Behind the Talk, Part 1: BDD, Docker Networks, Ansible, & Open vSwitch

I had a blast speaking at All Things Open — I won’t go through the entire talk here, instead I will link to the slides — feel free to ask me questions! In summary, to start thinking and treating your network like you would Docker containers, you need to start testing it.

Realization #0: Technologies, protocols, standards, and buzzwords will change. Testing is a way to understand what you expect of your network and whether or not those technologies fulfill those expectations.

I wanted to create a sample to demonstrate just how you can use unit tests, service/contract tests, and integration tests to evaluate your network. I remember as a wide-eyed, fresh-faced engineer that testing was daunting and I had no idea how to get started. Examples from more experienced developers saved me from some poor testing practices. In the spirit of paying it forward, I wanted to create an example of my own. However, it ended up being more difficult than I thought.

What you see at the talk, complete with the fist pump.
Behind the talk, I did not fist pump.

I decided to describe a bit of what goes on behind the talk — specifically the sample code I created for it. As rewarding as it was, it was not without its struggles.

How I Started

First, I wrote my test. Well actually, it was a slide in my deck and I drew from it for my code sample.

Given I have a gateway to my datacenter
When I create a container or software-defined network
Then I should set up a route from that network to my datacenter

That looks an awful lot like Behavior-Driven Development test…which it is, at the end of the day. My initial thoughts when I started to build the example above:

  1. Set up a switch image using Vagrant.
  2. Configure a VLAN on the switch.
  3. Connect two VMs to it.
  4. Write tests to make sure the VMs can reach each other. (AKA smoke testing)

However, the reality looked more like:

Phase 1: Set up switch image with Vagrant. Phase 2: ?. Phase 3: Test.

As it turned out, I did not have a switch image to use, since I no longer had access to my vendor switch images. The irony of this was not lost on me.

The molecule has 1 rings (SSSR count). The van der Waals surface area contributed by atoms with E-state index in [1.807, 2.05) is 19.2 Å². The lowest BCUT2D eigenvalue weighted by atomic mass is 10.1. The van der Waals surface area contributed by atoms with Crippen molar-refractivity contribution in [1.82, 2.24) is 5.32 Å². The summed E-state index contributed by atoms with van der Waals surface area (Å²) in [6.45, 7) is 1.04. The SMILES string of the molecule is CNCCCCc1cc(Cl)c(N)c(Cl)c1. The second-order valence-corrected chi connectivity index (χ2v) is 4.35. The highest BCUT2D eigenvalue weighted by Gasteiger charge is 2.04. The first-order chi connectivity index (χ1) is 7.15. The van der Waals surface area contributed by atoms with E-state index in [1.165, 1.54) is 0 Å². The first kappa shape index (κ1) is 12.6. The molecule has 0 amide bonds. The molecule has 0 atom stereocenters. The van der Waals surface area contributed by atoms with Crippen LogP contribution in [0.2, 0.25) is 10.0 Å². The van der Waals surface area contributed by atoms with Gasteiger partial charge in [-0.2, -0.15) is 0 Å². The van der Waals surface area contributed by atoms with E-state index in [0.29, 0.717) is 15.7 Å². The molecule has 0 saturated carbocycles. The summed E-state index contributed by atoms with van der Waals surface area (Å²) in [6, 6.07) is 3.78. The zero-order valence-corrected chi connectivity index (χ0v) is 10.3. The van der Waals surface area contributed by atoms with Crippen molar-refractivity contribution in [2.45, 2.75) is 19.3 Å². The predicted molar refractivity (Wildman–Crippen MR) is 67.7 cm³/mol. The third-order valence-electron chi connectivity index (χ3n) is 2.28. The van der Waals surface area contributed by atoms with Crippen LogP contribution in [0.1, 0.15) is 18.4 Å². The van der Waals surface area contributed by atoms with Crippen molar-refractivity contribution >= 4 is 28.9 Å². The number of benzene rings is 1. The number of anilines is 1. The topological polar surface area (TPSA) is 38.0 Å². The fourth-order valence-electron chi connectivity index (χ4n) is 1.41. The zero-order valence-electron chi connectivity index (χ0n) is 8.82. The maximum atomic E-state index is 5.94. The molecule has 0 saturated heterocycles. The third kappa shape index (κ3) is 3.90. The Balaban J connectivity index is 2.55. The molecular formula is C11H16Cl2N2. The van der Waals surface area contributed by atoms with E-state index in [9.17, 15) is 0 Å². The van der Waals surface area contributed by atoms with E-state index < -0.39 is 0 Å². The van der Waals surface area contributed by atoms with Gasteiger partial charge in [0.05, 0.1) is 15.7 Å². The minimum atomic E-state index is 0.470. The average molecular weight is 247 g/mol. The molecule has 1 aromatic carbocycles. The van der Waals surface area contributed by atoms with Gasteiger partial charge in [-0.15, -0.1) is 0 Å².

Realization #1: I speak on the importance of practicing automation on systems, yet how can someone hone their skills when there isn’t easy access to tools? What should we do as a community to educate with accessibility in mind?

More of a reason to try to use something open source — while it would not fully depict a vendor offering, I realized that it was about accessibility and to a certain degree, extensibility.

Create Switch-Like Image.

At one point, I thought that creating a single mininet switch in a VM would suffice. Not the case. mininet allows you to create an entire network for mocking but it does not fully mimic the types of configuration you might make to a live switch. It was developed to be immutable, for the most part, meaning the configuration the mininet network is booted with tends to be a hardened configuration you test and destroy. As a result, it did not lend well to kind of end-to-end configuration management testing I wanted to demonstrate.

I resorted to repurposing something I already had, namely the Vagrant Open vSwitch (OVS) image I created for some Docker testing (from my very first blog post!).

Realization #2: I might not have had the foresight 10 months ago but the fact that I can reuse it now is a statement to how version control, documentation, and immutable images can save you time if you think about them from the beginning.

Now, what to do with Open vSwitch? I knew I had to set up a container or software-defined network somehow…but how? What did I already know about container networking and SDN?

  1. Container networks tend to use bridges, unless they are set up with SDN.
  2. SDN can be tedious and complicated to set up on a laptop.
  3. Container networks, at least for Docker, need some sort of network driver to register and deregister workloads.